Three candidates are vying for a seat in the Ulster County legislature from District 22, which includes the towns of Shandaken, Olive, Denning, and Hardenburgh. Kathy Nolan, who received the most votes in the September primary, has the endorsement of the Democrats and is also running on the Working Families, Women’s Equality, and Green Party lines. Cliff Faintych is the Republican candidate. Incumbent John Parete failed to obtain major party endorsement but is on the ballot with the backing of the Independence and Conservative parties.
“I have a combination of professional skills, public service experience, and community organization involvement,” said Cliff Faintych, a resident of the town of Denning in southwestern Ulster County. “I am the most highly credentialed independent certified financial planner in Ulster County.” With a masters of business administration in finance and accounting from Fordham University and postgraduate work at Wharton School at the University of Pennsylvania, Faintych works out of an office in Kingston. He feels his financial skills will benefit the budget and improve fiscal oversight on the county’s capital projects.
Faintych foresees pressure on the county budget coming from Washington, due to repeal of the Affordable Care Act, which will reduce Medicaid funding for states such as New York that previously increased Medicaid payments. With 36 percent of the county budget going to social services, said Faintych, “We have to protect the most vulnerable amongst us. The next largest portion of budget is public works — roofs, roads, and bridges. When we have poor fiscal oversight on capital projects, they run late and over budget. After construction of the Law Enforcement Center, taxes went up 37 percent in one year.” He is confident he can keep costs in line on the recently approved project to move the family court to Ulster Avenue. “When you mess up,” he explained, “it leaves less money for social services, and the sick, poor, and elderly suffer.”
Such cost overruns also reduce the availability of funds for smaller capital projects. “Roads and bridges in the less populated western mountain towns get shortchanged. Meanwhile, we’re waiting for the next flood to hit our area. Repairs to damage resulting from Hurricane Irene have not yet been completed after six years. To change that dynamic, elect someone with the skills to understand the budgeting process. If we start with facts and figures, and get everyone to agree to the facts, it helps build consensus.”
When elected to Denning’s town board, Faintych served for four years and was appointed to the town’s planning board and master plan committee. He introduced a local law for ethics that led to resignation of the supervisor and town clerk, followed by special elections to reform the town government. During his service on the board, “It was a long, hard road to build consensus,” said Faintych. “We had issues with development, particularly with property tax exemptions for the Frost Valley YMCA, which owns 70 percent of the town. I worked on negotiations that did not end in litigation. My Democratic opponent has not been elected to any government body and has a checkered history of initiating litigation against developers in the Town of Shandaken. You don’t built consensus by immediately litigating.”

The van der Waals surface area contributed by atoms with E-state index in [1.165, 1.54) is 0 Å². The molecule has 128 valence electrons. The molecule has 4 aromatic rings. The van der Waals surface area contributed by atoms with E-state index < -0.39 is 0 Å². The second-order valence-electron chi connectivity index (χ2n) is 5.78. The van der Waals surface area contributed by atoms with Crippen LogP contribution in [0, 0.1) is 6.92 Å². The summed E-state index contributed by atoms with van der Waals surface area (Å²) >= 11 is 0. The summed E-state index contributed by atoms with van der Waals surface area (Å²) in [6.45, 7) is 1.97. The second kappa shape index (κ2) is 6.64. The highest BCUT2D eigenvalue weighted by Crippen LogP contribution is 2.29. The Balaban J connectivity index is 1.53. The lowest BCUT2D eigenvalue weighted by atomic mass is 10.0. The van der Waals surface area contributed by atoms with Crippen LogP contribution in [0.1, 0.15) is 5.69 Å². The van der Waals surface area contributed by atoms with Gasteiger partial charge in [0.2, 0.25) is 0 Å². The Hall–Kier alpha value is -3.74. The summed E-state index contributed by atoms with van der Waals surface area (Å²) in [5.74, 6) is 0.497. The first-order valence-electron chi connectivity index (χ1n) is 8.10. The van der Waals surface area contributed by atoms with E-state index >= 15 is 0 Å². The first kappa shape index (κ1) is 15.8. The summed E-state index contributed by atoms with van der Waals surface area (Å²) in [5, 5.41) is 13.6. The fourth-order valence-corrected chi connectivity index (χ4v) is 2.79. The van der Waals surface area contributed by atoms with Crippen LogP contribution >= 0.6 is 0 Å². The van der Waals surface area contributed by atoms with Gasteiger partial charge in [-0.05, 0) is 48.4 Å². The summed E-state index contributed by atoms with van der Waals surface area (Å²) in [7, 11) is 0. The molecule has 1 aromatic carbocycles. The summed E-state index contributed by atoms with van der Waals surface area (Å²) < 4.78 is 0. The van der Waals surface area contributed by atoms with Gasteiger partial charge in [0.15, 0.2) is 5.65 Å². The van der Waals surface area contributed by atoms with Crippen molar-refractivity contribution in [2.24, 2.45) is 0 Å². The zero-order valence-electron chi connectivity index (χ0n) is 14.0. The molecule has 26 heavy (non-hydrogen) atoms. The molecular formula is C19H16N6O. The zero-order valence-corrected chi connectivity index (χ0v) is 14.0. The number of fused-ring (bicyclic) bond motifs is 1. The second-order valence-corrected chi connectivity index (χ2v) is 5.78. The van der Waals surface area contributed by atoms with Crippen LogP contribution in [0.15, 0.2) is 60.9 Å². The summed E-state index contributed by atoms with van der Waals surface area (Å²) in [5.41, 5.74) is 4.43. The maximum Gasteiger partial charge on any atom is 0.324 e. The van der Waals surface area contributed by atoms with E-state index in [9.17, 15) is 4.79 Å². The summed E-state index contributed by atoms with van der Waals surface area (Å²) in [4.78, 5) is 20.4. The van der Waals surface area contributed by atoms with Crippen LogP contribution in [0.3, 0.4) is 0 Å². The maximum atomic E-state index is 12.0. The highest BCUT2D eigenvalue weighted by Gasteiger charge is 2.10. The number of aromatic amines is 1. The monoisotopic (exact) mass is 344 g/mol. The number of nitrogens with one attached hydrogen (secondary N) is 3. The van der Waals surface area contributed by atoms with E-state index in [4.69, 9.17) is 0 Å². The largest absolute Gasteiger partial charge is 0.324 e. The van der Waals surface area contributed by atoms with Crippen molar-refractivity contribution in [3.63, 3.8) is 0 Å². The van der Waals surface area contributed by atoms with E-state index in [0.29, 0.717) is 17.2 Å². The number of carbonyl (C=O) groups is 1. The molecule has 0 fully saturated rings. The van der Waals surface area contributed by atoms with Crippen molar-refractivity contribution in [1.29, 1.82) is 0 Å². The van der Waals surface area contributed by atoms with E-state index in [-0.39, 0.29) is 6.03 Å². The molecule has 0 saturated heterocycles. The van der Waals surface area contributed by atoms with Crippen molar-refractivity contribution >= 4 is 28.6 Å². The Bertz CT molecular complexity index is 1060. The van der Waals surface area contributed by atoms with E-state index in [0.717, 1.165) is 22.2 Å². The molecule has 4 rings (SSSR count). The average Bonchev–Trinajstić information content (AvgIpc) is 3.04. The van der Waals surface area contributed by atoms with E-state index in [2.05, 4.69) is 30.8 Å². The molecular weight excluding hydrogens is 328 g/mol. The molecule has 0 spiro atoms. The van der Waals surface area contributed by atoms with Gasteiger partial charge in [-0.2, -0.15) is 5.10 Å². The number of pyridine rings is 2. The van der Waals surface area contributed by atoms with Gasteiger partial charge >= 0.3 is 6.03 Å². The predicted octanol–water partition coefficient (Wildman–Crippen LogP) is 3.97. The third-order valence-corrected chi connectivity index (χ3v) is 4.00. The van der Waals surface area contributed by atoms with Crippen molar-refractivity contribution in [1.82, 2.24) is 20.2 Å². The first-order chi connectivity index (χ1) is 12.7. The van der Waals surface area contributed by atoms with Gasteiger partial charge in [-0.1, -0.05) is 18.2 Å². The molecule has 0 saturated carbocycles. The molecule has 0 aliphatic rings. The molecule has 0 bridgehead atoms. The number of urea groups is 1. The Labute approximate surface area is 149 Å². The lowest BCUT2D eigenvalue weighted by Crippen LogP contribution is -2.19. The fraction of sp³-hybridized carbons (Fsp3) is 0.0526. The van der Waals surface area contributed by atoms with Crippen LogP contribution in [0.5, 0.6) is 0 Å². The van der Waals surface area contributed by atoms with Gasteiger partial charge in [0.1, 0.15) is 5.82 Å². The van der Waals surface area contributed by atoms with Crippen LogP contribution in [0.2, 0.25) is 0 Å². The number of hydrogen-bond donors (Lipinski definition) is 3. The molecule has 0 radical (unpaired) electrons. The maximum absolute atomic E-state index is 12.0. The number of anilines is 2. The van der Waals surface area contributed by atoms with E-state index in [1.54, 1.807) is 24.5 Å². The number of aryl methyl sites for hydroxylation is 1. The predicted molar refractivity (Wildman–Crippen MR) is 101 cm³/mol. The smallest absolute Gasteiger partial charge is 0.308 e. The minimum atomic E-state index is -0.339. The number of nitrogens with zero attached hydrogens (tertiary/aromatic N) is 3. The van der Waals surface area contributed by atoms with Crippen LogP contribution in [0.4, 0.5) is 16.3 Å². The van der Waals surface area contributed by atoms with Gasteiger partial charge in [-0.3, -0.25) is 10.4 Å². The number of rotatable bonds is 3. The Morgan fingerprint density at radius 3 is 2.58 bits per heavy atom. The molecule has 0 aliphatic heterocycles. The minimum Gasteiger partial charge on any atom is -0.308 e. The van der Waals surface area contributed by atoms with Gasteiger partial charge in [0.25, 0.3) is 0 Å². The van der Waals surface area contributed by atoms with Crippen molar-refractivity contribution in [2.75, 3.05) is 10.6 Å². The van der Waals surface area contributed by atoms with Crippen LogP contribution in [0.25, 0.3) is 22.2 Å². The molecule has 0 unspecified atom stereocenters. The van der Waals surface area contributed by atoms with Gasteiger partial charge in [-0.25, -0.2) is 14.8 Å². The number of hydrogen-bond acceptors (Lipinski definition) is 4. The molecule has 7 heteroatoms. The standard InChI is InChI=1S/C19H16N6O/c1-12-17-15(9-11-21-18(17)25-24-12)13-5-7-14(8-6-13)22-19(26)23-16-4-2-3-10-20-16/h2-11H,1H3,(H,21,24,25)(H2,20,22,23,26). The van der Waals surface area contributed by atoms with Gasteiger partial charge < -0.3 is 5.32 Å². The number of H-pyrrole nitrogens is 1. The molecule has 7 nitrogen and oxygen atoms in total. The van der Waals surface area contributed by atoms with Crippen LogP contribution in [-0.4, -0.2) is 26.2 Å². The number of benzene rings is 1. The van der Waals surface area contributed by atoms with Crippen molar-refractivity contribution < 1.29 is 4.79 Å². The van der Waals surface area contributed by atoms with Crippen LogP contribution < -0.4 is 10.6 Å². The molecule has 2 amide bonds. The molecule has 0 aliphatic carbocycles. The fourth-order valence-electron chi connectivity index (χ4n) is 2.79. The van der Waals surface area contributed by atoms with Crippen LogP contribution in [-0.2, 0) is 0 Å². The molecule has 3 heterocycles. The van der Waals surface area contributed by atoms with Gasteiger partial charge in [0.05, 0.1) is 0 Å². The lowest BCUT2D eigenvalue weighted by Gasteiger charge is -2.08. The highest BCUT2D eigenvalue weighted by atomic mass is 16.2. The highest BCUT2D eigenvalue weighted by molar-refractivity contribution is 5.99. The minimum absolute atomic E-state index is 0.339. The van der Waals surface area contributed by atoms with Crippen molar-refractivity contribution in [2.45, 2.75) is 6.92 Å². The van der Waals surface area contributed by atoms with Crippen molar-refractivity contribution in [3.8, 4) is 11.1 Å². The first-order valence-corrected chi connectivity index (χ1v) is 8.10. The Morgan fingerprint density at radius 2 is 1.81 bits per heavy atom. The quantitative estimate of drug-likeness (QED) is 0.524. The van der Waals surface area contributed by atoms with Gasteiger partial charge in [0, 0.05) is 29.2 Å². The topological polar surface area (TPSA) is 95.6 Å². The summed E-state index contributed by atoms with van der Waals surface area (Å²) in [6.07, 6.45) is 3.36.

Faintych’s community involvement includes serving as president of the Hudson Valley Society of Financial Service Professionals, being an active member of the Hudson Valley Estate Planning Council, and joining the board of directors of the Arts Society of Kingston. He is also on the resource development committee of RUPCO, which attempts to bring affordable housing to local communities. As treasurer of the Neversink Association, he supports efforts to preserve the environment locally, and he drives a hybrid electric car.
“I am deeply engaged in the community here,” said Phoenicia resident Kathy Nolan, “having worked to try to improve our community for decades.” She was involved in the challenging, years-long process of bringing the Maurice D. Hinchey Interpretive Center to completion, “as a way of highlighting the beauty and history of the Catskills, drawing people to the area for the economy, and enriching the life of residents.” Nolan opposed fracking in New York State, as well as associated issues such as pipeline compressor stations and the use of fracking fluid on roads. She has also worked to encourage the transition to renewable energy, such as installation of electric car charging stations, and feels that further development toward sustainability would help create local jobs.
“I have worked closely with the Ulster County government for many years,” Nolan said, “first as a volunteer to projects like Ulster Tomorrow, looking at ways to envision the future. I was appointed to the Tourism Advisory Board, the Trails Committee, and Healthy Ulster County.” These positions enabled her to help obtain a film tax credit for the county and to work to keep pharmaceuticals out of our waste streams. With a background as a physician and researcher, she expects to continue to use her training and experience to promote innovative ways to improve public health. She regularly attends meetings of the county legislature “in an effort to educate myself and bring information back to local communities about what’s happening at the county level.”